As the outreach continues, Griffith and his wife, who is the associate pastor at Evangel Pacific, are focusing on establishing a small intentional community devoted to the 12 Marks of New Monasticism. The Oikos Community will be a small fellowship of new monastics who share resources and serve in the abandoned places of the city. Several of the members were on the streets a year ago. One is gay. Another is lesbian. Both just turned 18.
Griffith sees his calling to radical discipleship as an indictment against the church social order. He has taken extreme vows of poverty and chastity. Within the new community they’re forming, Griffith wears nothing but a dhoti and goes barefoot as a sign of his vow of poverty and servanthood, and leads prayer and meditation nightly.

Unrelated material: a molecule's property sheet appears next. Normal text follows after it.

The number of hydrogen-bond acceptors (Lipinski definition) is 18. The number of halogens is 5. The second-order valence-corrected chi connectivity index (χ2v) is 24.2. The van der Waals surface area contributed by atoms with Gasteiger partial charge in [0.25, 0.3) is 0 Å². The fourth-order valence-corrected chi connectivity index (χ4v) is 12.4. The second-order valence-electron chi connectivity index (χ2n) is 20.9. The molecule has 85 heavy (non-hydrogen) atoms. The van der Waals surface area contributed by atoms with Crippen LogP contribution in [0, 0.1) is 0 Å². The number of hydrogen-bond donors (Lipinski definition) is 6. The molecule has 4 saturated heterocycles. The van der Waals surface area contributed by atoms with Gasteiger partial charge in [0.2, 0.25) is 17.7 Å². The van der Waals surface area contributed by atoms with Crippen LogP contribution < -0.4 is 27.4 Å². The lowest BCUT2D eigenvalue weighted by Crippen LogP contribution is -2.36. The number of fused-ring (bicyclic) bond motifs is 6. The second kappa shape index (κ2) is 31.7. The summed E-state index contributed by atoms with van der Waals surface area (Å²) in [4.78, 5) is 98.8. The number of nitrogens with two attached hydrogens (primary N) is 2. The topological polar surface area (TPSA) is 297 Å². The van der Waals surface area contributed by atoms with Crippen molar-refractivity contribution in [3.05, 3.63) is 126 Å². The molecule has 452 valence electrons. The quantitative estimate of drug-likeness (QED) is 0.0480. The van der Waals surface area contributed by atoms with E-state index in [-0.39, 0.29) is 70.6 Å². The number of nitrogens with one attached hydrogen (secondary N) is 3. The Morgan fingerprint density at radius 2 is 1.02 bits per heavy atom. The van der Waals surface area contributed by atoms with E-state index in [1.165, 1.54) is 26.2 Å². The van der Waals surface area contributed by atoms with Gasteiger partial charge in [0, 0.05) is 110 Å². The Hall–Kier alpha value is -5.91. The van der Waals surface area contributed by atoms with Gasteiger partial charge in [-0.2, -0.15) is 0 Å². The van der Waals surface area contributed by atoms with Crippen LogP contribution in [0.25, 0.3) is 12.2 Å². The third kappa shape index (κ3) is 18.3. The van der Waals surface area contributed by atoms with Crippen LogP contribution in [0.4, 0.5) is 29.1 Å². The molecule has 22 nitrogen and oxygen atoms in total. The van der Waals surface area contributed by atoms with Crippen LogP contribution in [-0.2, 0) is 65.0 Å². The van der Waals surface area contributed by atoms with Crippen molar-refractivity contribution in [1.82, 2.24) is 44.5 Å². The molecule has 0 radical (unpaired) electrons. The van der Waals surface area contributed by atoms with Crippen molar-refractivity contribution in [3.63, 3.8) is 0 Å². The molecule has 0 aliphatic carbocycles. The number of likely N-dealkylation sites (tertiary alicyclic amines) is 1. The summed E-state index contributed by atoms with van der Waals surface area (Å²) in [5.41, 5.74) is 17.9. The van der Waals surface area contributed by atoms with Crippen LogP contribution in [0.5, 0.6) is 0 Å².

“He has adopted this radical lifestyle to teach discipline and to lead by example,” says one of his members. “He doesn’t expect it from anyone else. He wants us to serve others and to take on the character of Christ.”
When Griffith answered the call to full-time street ministry, he told his wife to give away all of his suits, dress shirts and shoes. The couple then had a series of yard sales and funded the Rock and the Rainbow program with the proceeds. Now there are a variety of supporters each month.
Today the outreach is working to bring greater awareness to churches who have failed the mission of Christ, according to Griffith. He sees an erosion of church influence on society and attributes that to “self-righteous judgement and a total malpractice of the faith.”
Griffith is releasing his new book in April, “Meditations,” which will touch on his views of the contemporary church with several sections on LGBT issues. The full proceeds of the book will go directly into the Rock and the Rainbow program.